Rent Ant-Man (2015)

3.7 of 5 from 996 ratings
1h 52min
Rent Ant-Man Online DVD & Blu-ray Rental
  • General info
  • Available formats
Synopsis:
Armed with the amazing ability to shrink in scale but increase in strength, master thief Scott Lang (Paul Rudd) joins forces with his new mentor Dr. Hank Pym (Michael Douglas) to protect the secret behind his spectacular Ant-Man suit from ruthless villains! With humanity's fate in the balance, Pym and Lang must pull off a daring heist against insurmountable odds.
Actors:
, , , , , , , , , , , , , , , , , , ,
Directors:
Producers:
Kevin Feige
Voiced By:
Tom Kenny
Writers:
Edgar Wright, Joe Cornish
Others:
Dan Sudick, Greg Steele, Jake Morrison, Alex Wuttke
Studio:
Walt Disney
Genres:
Action & Adventure, Sci-Fi & Fantasy
BBFC:
Release Date:
30/11/2015
Run Time:
112 minutes
Languages:
Castilian Spanish, English, English Audio Description, Hindi
Subtitles:
Castillian, Danish, English Hard of Hearing, Finnish, Icelandic, Norwegian, Portuguese, Spanish
DVD Regions:
Region 2
Formats:
Pal
Aspect Ratio:
Widescreen 1.85:1
Colour:
Colour
BBFC:
Release Date:
30/11/2015
Run Time:
117 minutes
Languages:
English, English Audio Description, French, German, Turkish
Subtitles:
Arabic, Danish, Dutch, English Hard of Hearing, Finnish, French, German, Norwegian, Swedish, Turkish
Formats:
Pal
Aspect Ratio:
Widescreen 1.85:1
Colour:
Colour
BLU-RAY Regions:
(0) All
Bonus:
  • Featurettes: Making Of An Ant-Sized Heist: A How To Guide
  • Featurettes: Let's Go To The Macroverse
  • Featurettes - WHIH News Front
  • Deleted and Extended Scenes: Audio Commentary by Peyton Reed and Paul Rudd
  • Gag Reel
BBFC:
Release Date:
30/11/2015
Run Time:
117 minutes
Languages:
English, English Audio Description, French, German, Turkish
Subtitles:
Arabic, Danish, Dutch, English Hard of Hearing, Finnish, French, German, Norwegian, Swedish, Turkish
Formats:
Pal
Aspect Ratio:
Widescreen 1.85:1
Colour:
Colour
BLU-RAY Regions:
(0) All
BBFC:
Release Date:
01/01/2003
Run Time:
117 minutes

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Reviews (5) of Ant-Man

Sometimes Size Matters - Ant-Man review by Count Otto Black

Spoiler Alert
25/12/2015

Anyone who's been following movie news knows this film was in Development Hell for a long, long time, and Edgar Wright was suddenly dropped as director at a very late stage for rather vague reasons. The final result is pretty much what you'd expect for a production this troubled where Disney holds the whip-hand.

Ant-Man is an iconic Avengers character, yet at the same time, deeply problematic. Therefore this adaptation sidelines his most troubling aspects within the first two minutes (meaning that another iconic character you might have been hoping to see is in the film for about five seconds), and concentrates on a later version of the hero who is himself much less controversial than the same person is in the comics. We are also almost instantly introduced to a whole raft of one-dimensional clichés. The white hero's half-witted non-white buddies who talk too much, can't act, are deeply irritating, and exist only to signal to the viewer that a "bad" hero who starts the movie as an unrepentant thief must be a good guy because he's not a racist? Check. (Ironically, Captain America's pal Falcon, a long-established black supporting character who manages to be a hero in his own right rather than an annoying fool, pops up in a cameo to remind us how stupid and accidentally racist this stereotype really is.) Scientist who is automatically a bad guy because he's bald and isn't played by Sir Patrick Stewart? Check. (Incidentally, I think that's theoretically a spoiler, but the actor's performance is so crude that if you don't know he's a baddie from the get-go, you're too young to be watching a movie with a 12 certificate.) Feisty cute lady who initially hates the hero but inevitably... oh, you get the idea...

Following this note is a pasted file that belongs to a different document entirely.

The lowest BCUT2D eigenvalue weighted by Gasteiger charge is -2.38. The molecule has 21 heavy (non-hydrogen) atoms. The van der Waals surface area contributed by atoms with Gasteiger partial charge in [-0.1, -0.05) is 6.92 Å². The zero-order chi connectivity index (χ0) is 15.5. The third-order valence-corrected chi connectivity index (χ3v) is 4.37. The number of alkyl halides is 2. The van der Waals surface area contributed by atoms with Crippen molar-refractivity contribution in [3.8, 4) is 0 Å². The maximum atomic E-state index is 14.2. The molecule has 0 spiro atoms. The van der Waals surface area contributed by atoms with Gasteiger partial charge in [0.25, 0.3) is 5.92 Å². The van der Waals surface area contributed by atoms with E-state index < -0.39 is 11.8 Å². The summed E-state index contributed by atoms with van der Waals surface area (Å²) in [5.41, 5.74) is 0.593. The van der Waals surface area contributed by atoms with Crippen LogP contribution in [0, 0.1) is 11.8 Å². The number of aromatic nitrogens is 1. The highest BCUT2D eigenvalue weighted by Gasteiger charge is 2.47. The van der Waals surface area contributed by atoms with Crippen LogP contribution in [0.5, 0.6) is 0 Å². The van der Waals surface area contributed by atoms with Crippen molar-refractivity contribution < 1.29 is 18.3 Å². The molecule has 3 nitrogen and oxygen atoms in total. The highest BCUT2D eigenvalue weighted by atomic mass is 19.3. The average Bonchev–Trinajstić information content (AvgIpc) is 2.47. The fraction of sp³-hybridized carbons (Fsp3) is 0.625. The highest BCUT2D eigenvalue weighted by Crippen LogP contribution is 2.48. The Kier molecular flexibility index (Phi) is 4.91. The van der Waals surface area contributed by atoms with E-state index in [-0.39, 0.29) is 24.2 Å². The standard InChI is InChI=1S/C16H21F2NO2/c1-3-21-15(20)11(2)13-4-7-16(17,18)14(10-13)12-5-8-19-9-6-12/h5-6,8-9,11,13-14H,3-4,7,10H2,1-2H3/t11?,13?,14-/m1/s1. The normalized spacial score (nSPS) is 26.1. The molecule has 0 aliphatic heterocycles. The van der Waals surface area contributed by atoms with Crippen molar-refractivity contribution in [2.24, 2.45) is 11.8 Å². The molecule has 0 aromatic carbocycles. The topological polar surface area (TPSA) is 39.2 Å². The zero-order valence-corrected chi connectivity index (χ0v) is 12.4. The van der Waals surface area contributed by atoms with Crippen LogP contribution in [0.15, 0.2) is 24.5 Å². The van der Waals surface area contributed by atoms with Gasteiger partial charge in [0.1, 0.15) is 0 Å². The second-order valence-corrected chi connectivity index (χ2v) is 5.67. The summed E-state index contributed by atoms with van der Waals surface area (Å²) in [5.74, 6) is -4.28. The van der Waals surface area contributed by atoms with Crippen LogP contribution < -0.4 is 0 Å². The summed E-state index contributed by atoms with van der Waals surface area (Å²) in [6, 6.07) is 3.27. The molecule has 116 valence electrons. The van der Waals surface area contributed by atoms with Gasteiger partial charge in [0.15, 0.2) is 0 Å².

The worst thing about superhero movies in general is that most superheroes (looking at you, Man Of Steel) are so invulnerable that the only foe who can possibly challenge them is an even tougher version of themselves. Therefore it's very disappointing that somebody like Ant-Man, whose powers are basically those of a normal man with a really clever wrinkle on stealth, ends up fighting a tougher version of himself, since this is the most boring possible thing to do with a hero whose abilities are that limited and specific. Even worse, about three-quarters of the film is a surprisingly tedious training montage in which it's not terribly clear what's at stake, except that the shrinking technology is somehow vaguely "weaponisable" in a way which matters in a universe where Iron Man, Captain America, the Hulk, and the rest of that crowd already exist. And I'm pretty sure that the grand finale was to a large extent stolen from a Wallace and Gromit film, with added product placement.

This is cookie-cutter superhero pap where the hero gets his own movie because Marvel canon makes it necessary, but they don't know how to make a good film about a man who is in real terms roughly as powerful as James Bond because he has to fit into a world where actual Norse gods save the universe from a billion magic space goblins. And the epilogue makes it clear that Ant Man is now officially the obnoxious comic relief character the Avengers were previously lacking. If the franchise hadn't started to rot already, it just did...

2 out of 2 members found this review helpful.

entertaining but not deep - Ant-Man review by DG

Spoiler Alert
04/02/2016

There are some awesome Superhero Movies. I would sit this in about 4th position , first being the original Avengers, the Captain America - Winter Soldier, then Iron Man and then this.

Most superhero movies suffer the same fate as Bond Movies in that you know that the main character is never going to die. So no matter what he faces you always know he will live to see another day.